As a church, we know first hand what it is to have ordinary mixed with extraordinary when it comes to prayer being answered. Sometimes, however, we forget; other people have since joined the church who may not know the story of how we came to be in the building on Market Street. Here is a reminder of how God works in both ‘ordinary’ and ‘extraordinary’ ways:
When we first got the keys to this building, we rejoiced in the miracle that God had worked. A church with just over £7000 in its bank account had taken possession of a building that cost over £160,000. How did that happen? Well, let’s not forget the practical, ‘ordinary’ means God chose to use: a grant from Coalfields Regeneration Trust, a gift from the local Methodist church. But we know in our hearts that those ‘ordinary’ means were not at all ordinary. God was involved in those things. How else did we get the grant after we had been forced to return it because we couldn’t spend it in the timescales required? When we look back with the benefit of hindsight, we see God’s hand at work in every situation and we see how the ordinary was combined with the extraordinary. Let’s never forget that the God who did that is just as able to do amazing things now. Let me remind you of what it was like, back in 2008 and 2009 and 2010:
The process of buying a new building is not always an easy one. First of all, there was the funding application. (Unless you’ve tackled one of these things, you really have no idea what a massive amount of work has to go in to this!) Then there was the question of putting in a bid to the Methodist Church – minimum price required £150,000. Even when the funding application was successful and there was money available to purchase the building (February 2009), things did not go smoothly, for there were other bidders whose offers seemed more attractive to the Methodist Church. With much disappointment, the CRT grant had to be returned to the funders at the end of March 2009, since it seemed that there was no chance of the church being allowed to purchase St Mark’s.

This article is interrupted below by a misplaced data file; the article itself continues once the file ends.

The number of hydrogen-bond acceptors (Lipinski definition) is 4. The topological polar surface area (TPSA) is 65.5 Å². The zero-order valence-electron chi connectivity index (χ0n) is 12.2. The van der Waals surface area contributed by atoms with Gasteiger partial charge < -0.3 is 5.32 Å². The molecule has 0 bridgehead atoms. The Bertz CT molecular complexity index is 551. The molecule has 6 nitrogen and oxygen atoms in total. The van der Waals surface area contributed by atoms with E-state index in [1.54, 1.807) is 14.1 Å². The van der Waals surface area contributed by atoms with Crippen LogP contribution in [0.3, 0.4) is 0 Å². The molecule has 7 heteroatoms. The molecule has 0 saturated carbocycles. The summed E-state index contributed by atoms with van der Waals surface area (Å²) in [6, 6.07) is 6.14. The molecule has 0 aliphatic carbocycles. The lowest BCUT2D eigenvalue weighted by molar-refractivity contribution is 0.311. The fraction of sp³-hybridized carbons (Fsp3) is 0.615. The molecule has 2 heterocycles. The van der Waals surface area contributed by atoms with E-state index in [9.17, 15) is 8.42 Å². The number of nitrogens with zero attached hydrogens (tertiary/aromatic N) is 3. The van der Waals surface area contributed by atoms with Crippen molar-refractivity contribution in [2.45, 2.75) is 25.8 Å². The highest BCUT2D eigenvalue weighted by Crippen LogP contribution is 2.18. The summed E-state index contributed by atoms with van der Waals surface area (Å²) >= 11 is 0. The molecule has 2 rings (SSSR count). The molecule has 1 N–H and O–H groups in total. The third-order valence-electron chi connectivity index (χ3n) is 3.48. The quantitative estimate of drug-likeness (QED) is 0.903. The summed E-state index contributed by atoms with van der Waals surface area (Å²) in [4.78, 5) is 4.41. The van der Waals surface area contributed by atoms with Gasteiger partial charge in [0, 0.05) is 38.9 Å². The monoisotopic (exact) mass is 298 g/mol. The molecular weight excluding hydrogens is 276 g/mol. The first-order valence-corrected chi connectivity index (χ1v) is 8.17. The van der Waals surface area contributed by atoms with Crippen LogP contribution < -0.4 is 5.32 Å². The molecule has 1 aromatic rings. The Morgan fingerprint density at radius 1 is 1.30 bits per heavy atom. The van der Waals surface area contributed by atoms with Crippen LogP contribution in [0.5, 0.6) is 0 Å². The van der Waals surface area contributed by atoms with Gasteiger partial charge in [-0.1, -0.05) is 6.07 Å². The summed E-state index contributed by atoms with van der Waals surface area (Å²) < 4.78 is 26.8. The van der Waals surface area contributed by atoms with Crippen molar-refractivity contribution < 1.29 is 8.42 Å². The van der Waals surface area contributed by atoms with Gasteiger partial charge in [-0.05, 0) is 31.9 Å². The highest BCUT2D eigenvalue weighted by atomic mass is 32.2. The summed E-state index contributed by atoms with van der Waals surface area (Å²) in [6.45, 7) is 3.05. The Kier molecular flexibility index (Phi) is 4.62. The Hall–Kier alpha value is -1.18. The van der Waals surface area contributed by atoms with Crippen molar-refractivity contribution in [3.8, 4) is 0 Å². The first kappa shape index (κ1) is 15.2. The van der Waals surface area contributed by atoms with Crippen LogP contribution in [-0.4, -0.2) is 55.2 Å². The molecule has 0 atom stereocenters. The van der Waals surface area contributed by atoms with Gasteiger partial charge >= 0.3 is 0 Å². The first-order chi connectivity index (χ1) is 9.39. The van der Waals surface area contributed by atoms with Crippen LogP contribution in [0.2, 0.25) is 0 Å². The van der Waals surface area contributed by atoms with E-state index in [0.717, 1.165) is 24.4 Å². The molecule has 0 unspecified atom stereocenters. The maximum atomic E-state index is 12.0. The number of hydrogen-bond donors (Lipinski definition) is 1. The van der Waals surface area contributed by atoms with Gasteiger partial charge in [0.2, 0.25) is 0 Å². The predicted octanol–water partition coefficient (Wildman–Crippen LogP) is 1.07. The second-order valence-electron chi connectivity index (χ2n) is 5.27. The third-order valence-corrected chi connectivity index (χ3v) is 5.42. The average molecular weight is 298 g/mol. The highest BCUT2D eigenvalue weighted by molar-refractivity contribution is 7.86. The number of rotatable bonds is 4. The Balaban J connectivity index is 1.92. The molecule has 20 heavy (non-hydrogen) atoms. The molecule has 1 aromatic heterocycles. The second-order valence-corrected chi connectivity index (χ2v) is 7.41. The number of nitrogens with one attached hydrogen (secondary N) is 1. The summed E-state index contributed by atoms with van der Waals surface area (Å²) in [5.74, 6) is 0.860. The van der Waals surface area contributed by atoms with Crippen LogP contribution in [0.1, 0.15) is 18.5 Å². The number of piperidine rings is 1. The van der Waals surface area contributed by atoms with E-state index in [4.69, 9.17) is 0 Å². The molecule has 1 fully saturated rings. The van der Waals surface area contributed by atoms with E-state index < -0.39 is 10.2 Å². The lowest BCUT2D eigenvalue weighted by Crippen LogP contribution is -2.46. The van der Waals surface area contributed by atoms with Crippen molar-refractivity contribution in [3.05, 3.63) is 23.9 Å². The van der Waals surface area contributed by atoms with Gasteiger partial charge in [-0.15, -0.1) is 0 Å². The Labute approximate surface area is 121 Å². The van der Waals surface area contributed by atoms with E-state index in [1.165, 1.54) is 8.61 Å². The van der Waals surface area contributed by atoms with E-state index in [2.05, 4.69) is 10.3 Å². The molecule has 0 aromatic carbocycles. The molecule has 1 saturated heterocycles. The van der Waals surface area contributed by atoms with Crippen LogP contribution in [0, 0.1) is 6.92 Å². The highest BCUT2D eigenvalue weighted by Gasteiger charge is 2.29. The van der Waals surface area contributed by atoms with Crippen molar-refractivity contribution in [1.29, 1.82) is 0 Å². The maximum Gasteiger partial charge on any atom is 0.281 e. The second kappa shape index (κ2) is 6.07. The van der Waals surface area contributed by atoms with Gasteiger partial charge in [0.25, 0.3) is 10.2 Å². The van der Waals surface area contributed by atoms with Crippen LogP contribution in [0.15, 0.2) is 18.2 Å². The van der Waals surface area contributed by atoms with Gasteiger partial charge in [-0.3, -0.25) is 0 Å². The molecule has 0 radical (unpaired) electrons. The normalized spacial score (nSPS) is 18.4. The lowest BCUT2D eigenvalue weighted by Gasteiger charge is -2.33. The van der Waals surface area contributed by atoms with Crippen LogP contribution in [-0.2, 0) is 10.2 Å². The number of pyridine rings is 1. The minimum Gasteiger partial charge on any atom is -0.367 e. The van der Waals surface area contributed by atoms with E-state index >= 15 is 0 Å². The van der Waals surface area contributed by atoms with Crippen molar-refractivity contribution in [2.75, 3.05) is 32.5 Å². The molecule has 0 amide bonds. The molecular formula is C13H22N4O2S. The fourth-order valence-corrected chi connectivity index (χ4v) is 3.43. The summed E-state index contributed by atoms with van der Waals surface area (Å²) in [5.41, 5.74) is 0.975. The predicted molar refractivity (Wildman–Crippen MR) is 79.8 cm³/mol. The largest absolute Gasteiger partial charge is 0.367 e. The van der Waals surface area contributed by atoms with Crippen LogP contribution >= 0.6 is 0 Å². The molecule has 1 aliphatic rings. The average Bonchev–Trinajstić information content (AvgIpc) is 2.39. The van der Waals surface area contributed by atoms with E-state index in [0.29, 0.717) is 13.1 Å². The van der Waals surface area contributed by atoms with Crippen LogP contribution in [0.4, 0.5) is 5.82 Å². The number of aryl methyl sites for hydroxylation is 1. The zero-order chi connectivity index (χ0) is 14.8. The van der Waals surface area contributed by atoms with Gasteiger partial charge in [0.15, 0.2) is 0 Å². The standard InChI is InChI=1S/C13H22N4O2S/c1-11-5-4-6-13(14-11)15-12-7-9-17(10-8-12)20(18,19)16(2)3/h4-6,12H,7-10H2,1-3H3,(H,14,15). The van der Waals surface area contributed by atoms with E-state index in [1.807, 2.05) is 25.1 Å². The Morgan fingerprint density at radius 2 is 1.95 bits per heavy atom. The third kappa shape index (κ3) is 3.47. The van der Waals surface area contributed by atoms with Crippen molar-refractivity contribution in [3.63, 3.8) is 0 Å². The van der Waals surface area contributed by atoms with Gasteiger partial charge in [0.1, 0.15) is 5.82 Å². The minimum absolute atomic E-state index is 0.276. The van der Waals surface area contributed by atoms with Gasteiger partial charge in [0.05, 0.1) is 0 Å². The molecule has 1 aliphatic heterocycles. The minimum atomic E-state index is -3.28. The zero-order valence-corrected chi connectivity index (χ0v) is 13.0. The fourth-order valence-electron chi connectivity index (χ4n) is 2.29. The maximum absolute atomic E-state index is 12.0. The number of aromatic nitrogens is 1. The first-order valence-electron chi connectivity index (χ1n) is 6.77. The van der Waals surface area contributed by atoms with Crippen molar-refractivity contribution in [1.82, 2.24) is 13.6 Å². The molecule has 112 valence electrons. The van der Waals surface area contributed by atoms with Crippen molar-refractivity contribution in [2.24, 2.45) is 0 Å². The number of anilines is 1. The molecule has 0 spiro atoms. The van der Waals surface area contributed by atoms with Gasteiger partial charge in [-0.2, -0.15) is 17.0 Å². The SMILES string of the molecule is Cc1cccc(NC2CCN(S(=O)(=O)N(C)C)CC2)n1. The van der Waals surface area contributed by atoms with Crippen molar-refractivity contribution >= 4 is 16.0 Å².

All we could do was wait… and pray! A prophetic word that we would see others overtake us initially but that the first winner would not be the final winner was very encouraging to us. The desire to own St Mark’s just wouldn’t go away, but we knew that there was nothing more we could do. Then, in July 2009, we were approached by the Methodists: the property developer’s deal appeared to have fallen through, and they asked if we were still interested. Still interested? Definitely! But being interested and having the money to do anything about it were two different things.
The chances of getting the money again from CRT seemed remote. Even when it seemed that there might be a chance to re-submit our application, we were sure this would only be the prelude to yet more masses of paperwork! But in the end, CRT allowed us to re-submit the application with only minor amendments, and by September 2009 we had been given the grant again!
We hoped to be in the new building by the end of the year… but even this was not to be. Every time we hoped to make progress, another stumbling block appeared. The property developer was still around, still offering more money. Legal wranglings and delays kept cropping up. Weeks would go by with no sign of any movement. October turned into November… November turned into December, and still nothing was happening. Again, a prophetic word reminding us that 2010 would be the ‘Jubilee’ for St Mark’s (since the building was built in 1960) encouraged us to think that 2010 would be the year when the dream would become a reality!
When we moved into the building – gathering on Saturday 13th February 2010 to begin that long process of refurbishment – we could say that God had worked the miraculous through ordinary people. And we can see that it is ever thus.
(If you want to know more about the long journey from Beever Street to Market Street, see the original church blog. It’s a story of faith and the tremendous workings of God that encourages us to continue being persistent and specific in prayer.)